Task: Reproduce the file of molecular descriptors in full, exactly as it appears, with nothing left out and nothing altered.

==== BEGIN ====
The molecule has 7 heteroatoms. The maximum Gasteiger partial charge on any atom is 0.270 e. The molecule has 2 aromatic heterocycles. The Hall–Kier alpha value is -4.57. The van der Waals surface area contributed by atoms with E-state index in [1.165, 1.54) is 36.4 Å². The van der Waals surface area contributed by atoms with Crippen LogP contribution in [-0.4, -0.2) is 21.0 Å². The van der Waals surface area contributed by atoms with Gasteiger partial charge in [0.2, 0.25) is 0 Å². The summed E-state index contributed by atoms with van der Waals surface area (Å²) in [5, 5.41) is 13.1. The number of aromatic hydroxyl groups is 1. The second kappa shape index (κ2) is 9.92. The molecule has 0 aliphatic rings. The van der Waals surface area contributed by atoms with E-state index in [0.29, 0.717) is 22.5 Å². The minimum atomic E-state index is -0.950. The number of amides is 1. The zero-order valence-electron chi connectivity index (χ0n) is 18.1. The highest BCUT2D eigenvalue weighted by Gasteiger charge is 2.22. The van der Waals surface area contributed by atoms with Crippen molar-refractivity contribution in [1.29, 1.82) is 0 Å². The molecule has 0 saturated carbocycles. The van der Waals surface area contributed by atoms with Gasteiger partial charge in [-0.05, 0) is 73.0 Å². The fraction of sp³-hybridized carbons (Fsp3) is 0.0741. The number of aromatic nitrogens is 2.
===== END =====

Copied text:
The molecule has 7 heteroatoms. The maximum Gasteiger partial charge on any atom is 0.270 e. The molecule has 2 aromatic heterocycles. The Hall–Kier alpha value is -4.57. The van der Waals surface area contributed by atoms with E-state index in [1.165, 1.54) is 36.4 Å². The van der Waals surface area contributed by atoms with Crippen LogP contribution in [-0.4, -0.2) is 21.0 Å². The van der Waals surface area contributed by atoms with Gasteiger partial charge in [0.2, 0.25) is 0 Å². The summed E-state index contributed by atoms with van der Waals surface area (Å²) in [5, 5.41) is 13.1. The number of aromatic hydroxyl groups is 1. The second kappa shape index (κ2) is 9.92. The molecule has 0 aliphatic rings. The van der Waals surface area contributed by atoms with E-state index in [0.29, 0.717) is 22.5 Å². The minimum atomic E-state index is -0.950. The number of amides is 1. The zero-order valence-electron chi connectivity index (χ0n) is 18.1. The highest BCUT2D eigenvalue weighted by Gasteiger charge is 2.22. The van der Waals surface area contributed by atoms with Crippen molar-refractivity contribution in [1.29, 1.82) is 0 Å². The molecule has 0 saturated carbocycles. The van der Waals surface area contributed by atoms with Gasteiger partial charge in [-0.05, 0) is 73.0 Å². The fraction of sp³-hybridized carbons (Fsp3) is 0.0741. The number of aromatic nitrogens is 2.